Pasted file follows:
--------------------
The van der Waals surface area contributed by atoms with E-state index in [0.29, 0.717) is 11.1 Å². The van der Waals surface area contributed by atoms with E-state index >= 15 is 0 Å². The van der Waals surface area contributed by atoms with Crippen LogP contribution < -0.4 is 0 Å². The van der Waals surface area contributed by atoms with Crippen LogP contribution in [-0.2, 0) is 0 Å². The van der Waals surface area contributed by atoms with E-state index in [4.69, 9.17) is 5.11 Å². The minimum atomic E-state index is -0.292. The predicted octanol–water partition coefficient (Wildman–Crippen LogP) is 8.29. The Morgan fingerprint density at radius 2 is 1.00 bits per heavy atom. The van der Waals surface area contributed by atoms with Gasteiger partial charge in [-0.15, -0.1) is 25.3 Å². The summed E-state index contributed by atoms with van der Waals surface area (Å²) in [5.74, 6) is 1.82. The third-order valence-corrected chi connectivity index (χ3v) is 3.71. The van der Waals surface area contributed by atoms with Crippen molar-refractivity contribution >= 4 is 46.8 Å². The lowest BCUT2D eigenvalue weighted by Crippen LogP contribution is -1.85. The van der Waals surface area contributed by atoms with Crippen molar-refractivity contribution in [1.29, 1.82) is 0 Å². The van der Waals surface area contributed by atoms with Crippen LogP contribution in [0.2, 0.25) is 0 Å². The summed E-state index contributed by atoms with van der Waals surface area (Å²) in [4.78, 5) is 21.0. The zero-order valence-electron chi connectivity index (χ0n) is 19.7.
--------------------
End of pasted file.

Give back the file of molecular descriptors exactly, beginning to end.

The van der Waals surface area contributed by atoms with E-state index in [0.29, 0.717) is 11.1 Å². The van der Waals surface area contributed by atoms with E-state index >= 15 is 0 Å². The van der Waals surface area contributed by atoms with Crippen LogP contribution < -0.4 is 0 Å². The van der Waals surface area contributed by atoms with Crippen LogP contribution in [-0.2, 0) is 0 Å². The van der Waals surface area contributed by atoms with E-state index in [4.69, 9.17) is 5.11 Å². The minimum atomic E-state index is -0.292. The predicted octanol–water partition coefficient (Wildman–Crippen LogP) is 8.29. The Morgan fingerprint density at radius 2 is 1.00 bits per heavy atom. The van der Waals surface area contributed by atoms with Gasteiger partial charge in [-0.15, -0.1) is 25.3 Å². The summed E-state index contributed by atoms with van der Waals surface area (Å²) in [5.74, 6) is 1.82. The third-order valence-corrected chi connectivity index (χ3v) is 3.71. The van der Waals surface area contributed by atoms with Crippen molar-refractivity contribution >= 4 is 46.8 Å². The lowest BCUT2D eigenvalue weighted by Crippen LogP contribution is -1.85. The van der Waals surface area contributed by atoms with Crippen molar-refractivity contribution in [1.29, 1.82) is 0 Å². The van der Waals surface area contributed by atoms with Crippen LogP contribution in [0.2, 0.25) is 0 Å². The summed E-state index contributed by atoms with van der Waals surface area (Å²) in [4.78, 5) is 21.0. The zero-order valence-electron chi connectivity index (χ0n) is 19.7.